When white feminists call out the names of their racist suffragette ancestors with glee, names such as Cady Stanton, Susan B. Anthony and Laura Clay, demanding that my beautiful black sisters and I pour out their bottles of white tears as libation with them, I become enraged and don’t want any parts of the charade. White women of the past and present, too many in fact, are continually and unapologetically denying the truths of black women and other women of color and the reality of our issues that have many intersections. Oppressive systematic racism creates hierarchy; not all women are equally oppressed, and white women have the most privilege of all. For white feminists, men are the big nemesis… for a Black Woman like me, white men and women are equally oppressive… Then add in my gender, my nonmainstream spirituality, my not so clear cut fluid or stationary sexual nature… It’s a lot!

Oppressive systematic racism creates hierarchy; not all women are equally oppressed, and white women have the most privilege of all. For white feminists, men are the big nemesis. For a black woman like me, white men and women are often equally oppressive. Then add in my gender, my nonmainstream spirituality, my not-so-clear-cut fluid or stationary sexual nature… it’s a lot!

There is a pressure in feminist circles to make black women water down and sometimes completely drown out our BLACKNESS in order to be a part of their mirage and to prove we believe that women’s rights are important, and our denial of our truths, and the overuse of our ingenuity, acceptable sacrifice for the good of ALL women. We’re all equally oppressed, right? Wrong.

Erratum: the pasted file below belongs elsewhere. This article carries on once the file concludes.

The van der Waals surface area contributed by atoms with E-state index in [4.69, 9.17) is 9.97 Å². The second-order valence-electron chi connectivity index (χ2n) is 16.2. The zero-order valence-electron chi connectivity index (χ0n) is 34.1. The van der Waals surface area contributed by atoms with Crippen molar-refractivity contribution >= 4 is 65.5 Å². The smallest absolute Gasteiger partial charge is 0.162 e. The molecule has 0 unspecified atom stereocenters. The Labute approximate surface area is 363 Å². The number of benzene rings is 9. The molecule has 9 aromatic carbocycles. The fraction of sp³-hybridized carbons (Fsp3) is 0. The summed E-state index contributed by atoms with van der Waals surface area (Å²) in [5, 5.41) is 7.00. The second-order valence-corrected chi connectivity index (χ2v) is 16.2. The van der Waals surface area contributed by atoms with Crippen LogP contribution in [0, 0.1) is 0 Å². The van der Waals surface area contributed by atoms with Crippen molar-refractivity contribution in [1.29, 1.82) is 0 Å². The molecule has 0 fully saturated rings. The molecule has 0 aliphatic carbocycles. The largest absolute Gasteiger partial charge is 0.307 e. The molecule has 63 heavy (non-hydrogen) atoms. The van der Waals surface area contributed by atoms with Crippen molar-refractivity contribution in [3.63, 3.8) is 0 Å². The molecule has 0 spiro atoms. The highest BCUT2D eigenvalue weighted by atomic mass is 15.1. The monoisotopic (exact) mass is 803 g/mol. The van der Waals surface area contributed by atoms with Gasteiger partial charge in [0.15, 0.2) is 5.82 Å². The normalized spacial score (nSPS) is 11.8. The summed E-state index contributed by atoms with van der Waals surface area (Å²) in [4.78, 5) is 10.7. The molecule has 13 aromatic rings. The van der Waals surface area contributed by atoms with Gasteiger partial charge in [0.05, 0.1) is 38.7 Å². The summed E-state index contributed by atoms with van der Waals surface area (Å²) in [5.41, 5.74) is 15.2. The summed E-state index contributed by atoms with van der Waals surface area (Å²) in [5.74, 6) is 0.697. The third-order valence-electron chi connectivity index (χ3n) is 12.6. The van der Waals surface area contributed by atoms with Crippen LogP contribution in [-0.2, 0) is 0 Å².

I used to think that I could just call myself a black feminist to carve out intentional and thoughtful space in these heavily European-centered mainstream feminist movements. It’s a self-determination that many amazing black women have made whilst affecting so much change and legacy. It seems white feminists have a way of dwindling the greatness of those undeniable giants to fit their feats in a light that downcasts their blackness and to translate the truths and power of great black women feminists.

Black feminist theory is a part of me… My womanism overlaps with it in so many ways, though I see distinctions. I love and respect black feminism, but that title doesn’t seem to be a sure fit for me. Something is still missing. Yet and still, I need accuracy. If I have to explain myself in terminology, I want it to be as close to my inward reality as possible.

It was/is the unapologetic disregard of women of color in feminist spaces that first alerted my soul that my love couldn’t be steady within the illusionary walls of feminism. Those spaces were steeped in erasure of people like me, A black woman who has systematic racist oppression to be concerned about every moment of every day. This is a reality for me and my entire community: women, men, teens, children, feminine, masculine, non-identifying, combination energies, straight, fluid, LGBTQIA, no label, old, young, middle-aged, ageless; all of us dipped in this beautiful blacknes, our intersections included.